By John Siciliano
March 2, 2019 - Energy Secretary Rick Perry warned Thursday that a polar vortex descending on the U.S. in the first half of March will be a major test for the nation's electricity grid from Montana all the way to his home state of Texas.
"This is going to be a really deep, deep polar vortex all the way to my home state that will put a massive test upon our ability to deliver an energy supply to keep our citizens safe," Perry said at a press conference.
The National Weather Service on Thursday forecast low temperatures from the upper plain states to Arkansas and northern Texas, March 6 to 10.
Perry was explaining the Trump administration's support for an "all-of-the-above" energy strategy, which includes keeping an adequate number of "baseload" power plants operational to stop a major energy disruption.
"Baseload" is an industry term that is used to refer to any power plant that can supply 24-hour energy, seven days a week. For the administration's purposes, it has come to mean coal and nuclear power plants. It is an energy category that does not typically include wind or solar, although Perry pointed out that an "all-of-the-above" strategy does include renewables.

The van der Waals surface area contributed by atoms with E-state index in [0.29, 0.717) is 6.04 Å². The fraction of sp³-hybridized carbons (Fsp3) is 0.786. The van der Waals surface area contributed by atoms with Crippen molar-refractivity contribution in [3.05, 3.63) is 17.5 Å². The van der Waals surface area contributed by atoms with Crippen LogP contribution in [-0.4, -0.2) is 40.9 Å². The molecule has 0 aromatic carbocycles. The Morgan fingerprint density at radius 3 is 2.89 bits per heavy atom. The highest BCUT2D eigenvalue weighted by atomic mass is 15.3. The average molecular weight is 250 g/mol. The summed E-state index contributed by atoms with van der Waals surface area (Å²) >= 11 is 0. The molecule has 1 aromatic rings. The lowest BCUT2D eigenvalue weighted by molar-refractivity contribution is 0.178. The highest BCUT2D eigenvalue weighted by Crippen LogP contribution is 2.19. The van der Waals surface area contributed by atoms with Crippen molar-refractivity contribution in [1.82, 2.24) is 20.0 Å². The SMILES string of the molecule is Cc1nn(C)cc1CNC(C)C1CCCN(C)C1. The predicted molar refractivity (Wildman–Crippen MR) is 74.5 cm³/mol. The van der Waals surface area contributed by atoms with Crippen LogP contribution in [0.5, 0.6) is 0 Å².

"The goal is to have an all-of-the-above energy strategy that, because of its diversity, we're able to clearly send the message to the citizens of this country that we have an adequate supply of energy," he added.
Perry employed similar logic in a regulatory proposal he sent to the Federal Energy Regulatory Commission in his early days as secretary. The proposal called for putting in place market-based incentives for coal plants in order to make the grid more resilient against extreme weather events.
FERC unanimously rejected the proposal for lack of evidence, and continued on a much lengthier process to determine if there is justification for enacting similar incentives. That process is still ongoing.
Coal and nuclear plants are finding it harder to compete with natural gas power plants due to the low cost of shale gas, forcing many coal and nuclear plants to retire prematurely.
President Trump had been looking for a way to fulfill his promises to the coal industry by trying to find a way to keep the coal-fired power plants open, especially in the wake of Perry's failure at FERC.
The president had examined using a national security order to direct utilities to keep coal and nuclear power plants open that had been slated to close. But Trump reportedly shelved the plan after White House lawyers found the legal justification for it hard to defend.